Three King School teachers have earned prestigious Global Expression and Thought (GET) Prizes from a leading organization for best practices in global education for K-12 schools.
Teachers Aman Samra and Emily Decker collaborated on the vision and content for their Grade 2 Geometry unit. Ran LaPolla collaborated with alumna Mimi White ’20 for the Upper School Themes in Global Art lesson. Both submissions were rooted in authentic experiences, meaningfully connecting the students' lives to the world around them.
“Our King School GET Prize submissions were special as both developed through a collaborative process, which fosters creativity,” said Director of Global Education Laura Bowe. “This recognition of King’s global curriculum honors the work of our colleagues, Aman, Emily, and Ran, designates their submissions as exemplary, and highlights the value our school places on global education.”
The contest is conducted by the Global Education Benchmark Group (GEBG), more than 300 member schools representing 17 countries were invited to enter curriculum into the contest. This year the organization recognized two lower and middle school submissions and two upper school submissions.
World languages faculty member Dr. Gilles Chosson created King’s Global Education Program thirteen years ago. With his guidance, the program is deeply integrated into King’s identity and aligns with the school’s strategic plan. Bowe and Karen Raidt now lead the program, partnering with teachers across the divisions to develop curriculum and professional initiatives, co-curricular opportunities, global travel programs, and community partnerships that integrate global education and global perspectives into the student experience.
“In the Lower School, culturally responsive teaching immerses students in purposeful learning experiences,” said Bowe. “In the Middle School, guiding questions around identity and perspectives prompt students to examine their place in the world. In the Upper School, faculty support global studies distinction scholars as they engage in an intensive interdisciplinary course of study.”
Decker and Samra collaborated on developing a lesson for Grade 2 that explores the concept of how geography shapes the way people live. Drawing from another lesson in which the students studied about the Ndebele, a South African tribe, they recognized the use of shapes that tied the community together. This led them to consider other ways shapes are used by cultures in flags, mosaics, geometric vases, kente cloth, and more.
“As we researched more about the history and purpose of these things, we determined our unit drive, which was to use shapes to tell a story,” said Samra. “I think what really helped me in this process was that I have had the opportunity to travel a lot, study art and architecture in college, and see a lot of things, and so I tried to use my personal experience to help make ties.”
The teachers created information sheets about each art form, which students used as they conducted their own research. The unit continues to evolve through student response and professional development.
“At the National Council on Social Studies Annual Conference in Philadelphia, I was introduced to the Adinkra symbols, which originated in Africa,” said Decker. “We added lessons on the symbols to the unit this year, and students chose symbols that highlighted their individual identities. We also had a Zoom meeting with artist Ebenezer Akakpo after I read an article about him in Yankee magazine. He uses the Adinkra symbols in his jewelry and artwork to celebrate identity and individuality.”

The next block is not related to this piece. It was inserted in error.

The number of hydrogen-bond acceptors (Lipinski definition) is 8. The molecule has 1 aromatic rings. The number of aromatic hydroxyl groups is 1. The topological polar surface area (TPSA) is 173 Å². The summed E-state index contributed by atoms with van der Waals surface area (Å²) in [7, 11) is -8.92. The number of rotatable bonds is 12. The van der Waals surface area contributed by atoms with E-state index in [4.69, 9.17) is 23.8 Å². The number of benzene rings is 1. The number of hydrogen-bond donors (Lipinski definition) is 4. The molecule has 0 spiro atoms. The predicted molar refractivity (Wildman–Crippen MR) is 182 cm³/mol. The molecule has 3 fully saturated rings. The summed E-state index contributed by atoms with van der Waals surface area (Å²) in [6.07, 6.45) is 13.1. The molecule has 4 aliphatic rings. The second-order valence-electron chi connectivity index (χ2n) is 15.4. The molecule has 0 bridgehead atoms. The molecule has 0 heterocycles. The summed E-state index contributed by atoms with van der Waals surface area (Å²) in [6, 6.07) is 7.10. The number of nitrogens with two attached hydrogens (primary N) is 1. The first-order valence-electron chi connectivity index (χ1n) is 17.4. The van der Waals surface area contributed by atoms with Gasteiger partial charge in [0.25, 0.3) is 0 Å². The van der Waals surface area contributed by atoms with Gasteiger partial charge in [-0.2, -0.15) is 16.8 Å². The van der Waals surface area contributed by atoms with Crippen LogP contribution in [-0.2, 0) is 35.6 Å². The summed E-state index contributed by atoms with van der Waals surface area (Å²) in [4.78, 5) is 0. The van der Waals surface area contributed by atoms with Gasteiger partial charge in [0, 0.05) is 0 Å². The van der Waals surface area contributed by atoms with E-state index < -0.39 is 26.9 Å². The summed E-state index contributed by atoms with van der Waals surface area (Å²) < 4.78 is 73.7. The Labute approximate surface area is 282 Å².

LaPolla’s class was born out of a conversation with a student and examines historical and contemporary situations about race by studying works of art from five different racial groups that are seen through the eyes of the artist. The unit she submitted is called Race in Art and is part of the Themes in Global Art curriculum.
“Mimi White ’20 was very interested in art around social justice, and I wanted to create this course,” said LaPolla. “I approached her to see if she would be interested in helping me create the curriculum, and she really helped shape this class. She was essential, and she was able to bring the perspective of a student and that of a person of color.”
In the Race in Art unit, students explore the idea of race as a social construct by using five paint colors which they use to match the skin tones of the five artists studied in the course. Students also match their own skin tones, too.
“This topic can be hard to discuss, and the unit is meant to allow students to access the concept of race from a very different approach,” said LaPolla. “The conversation comes from a positive take on identity and is a celebration of that but provides a window into other worlds while creating a feeling of camaraderie as the class starts to interact around it.”
The unit builds a classroom community, according to LaPolla, providing a safe setting to discuss difficult concepts that ultimately examine historical and contemporary situations about race.
White assisted LaPolla in teaching the class for the first time in the Spring of 2020, earning independent study credit for her work.
“Mimi made me a much braver teacher,” said LaPolla. “I stand up there and say things with conviction that I would not have had without her perspective and help.”
Bowe is excited by the momentum of the Global Education Program at King.
“We are thrilled that the intentional approach and passion our colleagues Aman, Emily, and Ran bring to their global education work may inspire other GEBG member schools in their own work,” she said. “This is a wonderful honor and a tribute to global education being a signature program at King School.”